Document: Letter 14
Date: 381/382
Addressee: Theodosius
English Translation: FC 26.223-225
Summary of Contents: Thanks to Theodosius for attempting to appease the differences between East and West

The knowledge of your faith, spread throughout the world, has won the deep affection of our hearts. And now, to enhance even more the glory of your reign, since it seems you have brought back unity to the Churches of East and West, we have thought that your Clemency should be petitioned by our letters and instructed also regarding the affairs of the Church, O Emperor most serene and faithful! There has been cause for sorrow between Eastern and Western people because the sacred communion of their congregations has been interrupted.

We pass over in silence those whose error and sin caused this, that we may not appear to be weaving tales and idle talk. We are not sorry to have tried a course of action the neglect of which might have been cause for censure. We are often blamed for seeming not to value highly unison with the Eastern brethren, and for seeming to refuse their good will.

As a matter of fact, however, we have thought that our endeavors should be publicly recognized as being concerned not for Italy, which has been at peace for a long time and free from the Arians, and is not disturbed by any trouble with any other heretics – not, we repeat, for ourselves. We do not look for that which concerns us, but that which concerns all, not for the interests of Gaul and Africa, which possess a united friendship of all their bishops, but we are anxious that these matters which pertain to the East and have troubled our communion may be discussed before a synod and every difficulty removed from our midst.

Some matters pertain to those persons of whom your Clemency has deigned to write; others, to those who are trying to introduce some sort of dogma into the Church, said to be the teaching of Apollinaris; and these items, which should have been cut out by the roots while both parties were present, greatly distress us. Then, if a person is spreading a new dogma and is found guilty of error, he should not hide himself under the general name of the faith, but, immediately, because he does not have title to it through his teaching authority, he should lay aside his priestly office and title, and no materials or devices for treachery should remain for those who, in the future, wish to deceive others. If one is not found guilty when the parties are present, for by your august and princely response your Clemency has defined [the limits of discussion for us], he will seize upon some loophole of complaint which will have to be reckoned with.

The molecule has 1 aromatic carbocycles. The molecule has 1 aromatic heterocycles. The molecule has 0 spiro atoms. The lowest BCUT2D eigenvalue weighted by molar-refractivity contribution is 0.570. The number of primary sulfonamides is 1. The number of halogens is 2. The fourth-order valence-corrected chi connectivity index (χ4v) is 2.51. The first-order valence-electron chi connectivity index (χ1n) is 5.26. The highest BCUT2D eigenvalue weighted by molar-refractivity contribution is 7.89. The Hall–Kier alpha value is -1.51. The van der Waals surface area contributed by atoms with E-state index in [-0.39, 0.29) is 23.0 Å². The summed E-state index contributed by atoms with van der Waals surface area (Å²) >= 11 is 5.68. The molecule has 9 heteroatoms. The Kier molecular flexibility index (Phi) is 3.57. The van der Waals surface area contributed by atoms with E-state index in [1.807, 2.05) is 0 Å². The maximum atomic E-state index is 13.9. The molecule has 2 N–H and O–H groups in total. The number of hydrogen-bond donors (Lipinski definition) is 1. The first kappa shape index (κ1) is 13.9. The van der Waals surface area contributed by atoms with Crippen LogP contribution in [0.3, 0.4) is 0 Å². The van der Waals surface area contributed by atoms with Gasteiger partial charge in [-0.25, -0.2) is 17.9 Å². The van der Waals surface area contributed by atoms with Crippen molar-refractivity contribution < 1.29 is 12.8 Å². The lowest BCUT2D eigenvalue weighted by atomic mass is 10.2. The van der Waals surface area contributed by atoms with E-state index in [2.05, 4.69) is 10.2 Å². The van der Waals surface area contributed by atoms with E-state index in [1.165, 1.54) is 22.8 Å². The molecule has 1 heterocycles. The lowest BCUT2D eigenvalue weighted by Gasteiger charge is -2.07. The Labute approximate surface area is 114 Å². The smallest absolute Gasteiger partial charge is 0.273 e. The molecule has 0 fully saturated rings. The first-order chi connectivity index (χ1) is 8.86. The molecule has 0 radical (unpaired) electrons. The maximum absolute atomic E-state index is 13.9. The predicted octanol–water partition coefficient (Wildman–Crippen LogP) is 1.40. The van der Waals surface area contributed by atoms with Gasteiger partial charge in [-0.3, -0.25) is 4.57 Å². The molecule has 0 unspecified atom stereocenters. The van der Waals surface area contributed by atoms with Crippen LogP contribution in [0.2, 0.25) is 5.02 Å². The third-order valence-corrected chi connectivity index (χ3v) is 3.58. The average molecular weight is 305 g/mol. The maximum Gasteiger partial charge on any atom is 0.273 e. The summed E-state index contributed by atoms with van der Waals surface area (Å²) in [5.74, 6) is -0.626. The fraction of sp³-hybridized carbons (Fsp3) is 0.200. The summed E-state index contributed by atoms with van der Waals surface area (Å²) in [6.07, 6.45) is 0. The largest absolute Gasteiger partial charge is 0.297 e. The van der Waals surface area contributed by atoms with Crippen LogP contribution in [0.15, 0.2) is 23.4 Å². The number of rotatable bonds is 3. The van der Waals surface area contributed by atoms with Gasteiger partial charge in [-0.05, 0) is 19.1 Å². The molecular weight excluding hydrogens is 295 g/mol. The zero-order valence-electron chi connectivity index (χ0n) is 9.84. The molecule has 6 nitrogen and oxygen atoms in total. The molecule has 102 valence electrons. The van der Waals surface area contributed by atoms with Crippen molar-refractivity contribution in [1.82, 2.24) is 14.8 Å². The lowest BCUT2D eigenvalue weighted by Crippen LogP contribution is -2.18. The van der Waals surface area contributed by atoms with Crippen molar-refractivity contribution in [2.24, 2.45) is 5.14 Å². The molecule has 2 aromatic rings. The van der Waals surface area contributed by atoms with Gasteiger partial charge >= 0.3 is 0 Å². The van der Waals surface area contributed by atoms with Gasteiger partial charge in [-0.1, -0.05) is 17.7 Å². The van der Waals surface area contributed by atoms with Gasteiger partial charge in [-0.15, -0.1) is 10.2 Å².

For these reasons, therefore, we have asked for a council of bishops so that no one can allege falsehood while members are absent, and that whatever is true may be discussed in the council. Thus, no suspicion of intention or willingness falls on those who have done everything in the presence of all parties.

We have prepared this rescript not by way of definition, but of instruction, and in asking for a judgment we do not advance a pre-judgment. Nor must any disapproval of those parties be presumed when the bishops, whose absence has been noted frequently, are summoned to the council, because now the common good is being consulted. We ourselves have never thought there was any disapproval expressed when a bishop of the Church at Constantinople, one Paulus by name, called for a synod of Eastern and Western bishops in Achaia.

Your Clemency notices that this is not an unreasonable demand, for it has been asked for by the Eastern bishops. But, because there is a disturbance in Illyricum, safer places have been sought on the coast. Plainly, we do not, as it were, start something out of the ordinary, but we are keeping the pattern established for councils by Athanasius, of holy memory, who was like a pillar of faith, and by the ancient fathers of times past. We have not torn up boundary stones which our Fathers laid down, we do not violate the laws of the communion to which we are heirs, but, preserving the honor due your power, we merely show ourselves zealous for peace and repose.

Translation from FC 26.223-225, adapted by SMT

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